WASHINGTON -- Now comes the waiting.
With the Senate set to dispatch an always-futile effort to pass government funding legislation that defunds the president's health care law, lawmakers in both chambers of Congress are already considering the options before them.
Lawmakers moved hastily to talks on Wednesday -- just hours after Sen. Ted Cruz (R-Texas) ended a 21-hour-plus speech meant to encourage lawmakers to support the defunding effort -- with attention focused on two offices.
House Speaker John Boehner (R-Ohio) and Senate Majority Leader Harry Reid (D-Nev.) hold most of the power in the remaining few days of a government shutdown showdown before the government runs out of money to operate at the end of September. Republican aides in both chambers feel that Boehner's hand has been strengthened by Cruz's inability to move the debate in the Senate. But they caution that Reid could still gum up any House plans by keeping Senate Democrats united.
That's why four separate senior aides from both chambers say they would be very surprised if Boehner turned around and tried to craft another short-term continuing resolution that sought major changes to the president's health care law.
On Tuesday night, reports emerged that House Republicans were considering adding a one-year delay to the law's individual mandate in their next legislative offer. But sources on the Hill quickly put a stop to the suggestions.
One top GOP aide said putting that provision into the next draft of a continuing resolution (CR) to fund the government was not "at all likely," in part because the party has already decided to make a delay to the mandate a part of their proposal for lifting the debt ceiling in mid-October.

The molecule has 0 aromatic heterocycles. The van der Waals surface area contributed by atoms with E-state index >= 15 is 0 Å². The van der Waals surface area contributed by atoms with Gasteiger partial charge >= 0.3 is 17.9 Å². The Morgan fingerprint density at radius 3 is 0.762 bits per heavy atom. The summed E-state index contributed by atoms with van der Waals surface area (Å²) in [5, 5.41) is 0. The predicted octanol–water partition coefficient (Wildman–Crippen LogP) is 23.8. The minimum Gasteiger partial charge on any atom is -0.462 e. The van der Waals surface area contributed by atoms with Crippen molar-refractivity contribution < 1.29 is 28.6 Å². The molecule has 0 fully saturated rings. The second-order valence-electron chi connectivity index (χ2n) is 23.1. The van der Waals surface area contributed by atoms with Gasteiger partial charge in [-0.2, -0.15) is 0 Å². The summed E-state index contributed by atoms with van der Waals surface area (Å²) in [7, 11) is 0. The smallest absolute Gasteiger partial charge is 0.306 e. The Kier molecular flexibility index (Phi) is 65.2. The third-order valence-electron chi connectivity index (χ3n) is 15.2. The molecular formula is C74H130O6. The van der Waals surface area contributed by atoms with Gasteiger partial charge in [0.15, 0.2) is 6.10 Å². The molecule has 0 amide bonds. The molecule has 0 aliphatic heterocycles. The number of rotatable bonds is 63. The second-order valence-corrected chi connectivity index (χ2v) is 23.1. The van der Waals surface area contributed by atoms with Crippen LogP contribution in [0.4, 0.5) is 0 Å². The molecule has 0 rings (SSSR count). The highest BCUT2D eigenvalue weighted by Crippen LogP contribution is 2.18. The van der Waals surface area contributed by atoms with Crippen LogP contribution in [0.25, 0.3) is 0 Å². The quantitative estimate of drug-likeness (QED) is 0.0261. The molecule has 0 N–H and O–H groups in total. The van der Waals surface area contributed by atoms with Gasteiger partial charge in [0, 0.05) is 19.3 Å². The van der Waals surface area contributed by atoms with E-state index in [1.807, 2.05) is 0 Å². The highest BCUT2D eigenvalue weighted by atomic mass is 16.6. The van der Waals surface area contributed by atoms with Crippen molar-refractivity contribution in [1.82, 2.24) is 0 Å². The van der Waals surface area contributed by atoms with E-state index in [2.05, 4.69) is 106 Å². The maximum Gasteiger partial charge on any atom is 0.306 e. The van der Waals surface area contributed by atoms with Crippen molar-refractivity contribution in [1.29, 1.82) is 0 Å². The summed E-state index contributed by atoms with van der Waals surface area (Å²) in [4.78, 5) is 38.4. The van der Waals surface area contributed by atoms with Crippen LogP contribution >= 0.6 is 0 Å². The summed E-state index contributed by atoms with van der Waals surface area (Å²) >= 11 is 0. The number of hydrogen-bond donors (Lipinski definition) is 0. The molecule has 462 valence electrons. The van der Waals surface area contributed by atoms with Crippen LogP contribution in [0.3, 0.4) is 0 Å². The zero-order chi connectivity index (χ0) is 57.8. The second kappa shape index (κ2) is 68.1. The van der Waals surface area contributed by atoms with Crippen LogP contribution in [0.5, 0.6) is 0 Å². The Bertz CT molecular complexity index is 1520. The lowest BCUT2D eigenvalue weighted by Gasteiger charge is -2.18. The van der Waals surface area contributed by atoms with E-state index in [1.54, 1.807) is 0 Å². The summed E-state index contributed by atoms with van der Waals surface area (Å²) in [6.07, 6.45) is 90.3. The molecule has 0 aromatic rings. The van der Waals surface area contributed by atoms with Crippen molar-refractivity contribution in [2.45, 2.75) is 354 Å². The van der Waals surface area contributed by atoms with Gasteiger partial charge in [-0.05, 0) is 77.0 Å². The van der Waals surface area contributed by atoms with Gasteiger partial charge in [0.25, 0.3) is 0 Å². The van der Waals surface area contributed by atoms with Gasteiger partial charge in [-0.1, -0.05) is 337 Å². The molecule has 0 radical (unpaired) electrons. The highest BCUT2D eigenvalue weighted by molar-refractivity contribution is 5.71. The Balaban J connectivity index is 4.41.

A Senate Republican aide echoed that theory. When asked whether the party would touch Obamacare during the next CR debate, the aide responded, "I seriously doubt it."
Part of the problem is simple math. If Republicans were to turn around and try to tinker with the health care law as part of a continuing resolution deal, it would be defeated in the Senate. One top Democratic aide in that chamber called a mandate-delay "dead on arrival." Even if it got through the Senate, an Obama administration official confirmed that there was zero chance the president would support such a measure.
So how does Boehner deal with this reality as well as the vocal community of House conservatives who demand that he stand firm on defunding or derailing Obamacare? One possibility, speculated on by multiple Hill sources, is that he quickly unveils a debt limit bill to placate that faction of his caucus; or even holds a vote on such a bill next week. After that, he could pass a "clean" continuing resolution.
“We'll deal with whatever the Senate passes when they pass it," Boehner spokesman Michael Steele told The Huffington Post's Mike McAuliff Wednesday, when asked about future plans. "There’s no point in speculating before that.”
One issue with that plan, however, is that it would take too long to complete. By the end of September, the government will have run out of money, meaning that a stopgap funding measure would be needed. On Wednesday, the National Review reported that just such a measure was now under consideration –- a report confirmed by that Senate Republican aide, who noted that the two parties were running precariously low on time to hammer out a deal anyway.
"It is always a possibility in these scenarios," the aide said. "If they pass something over there and send it over here and suddenly it is the 30th [of September], logistically it is almost impossible to do something that quickly before the deadline."
Whether Reid would agree to a one-week CR is another unanswered question. He has pushed for a bill that would take the government through mid-November, even though members of his own party wanted one that lasted at least a month longer. A request for comment from his office was not immediately returned as staffers were huddling to discuss next steps.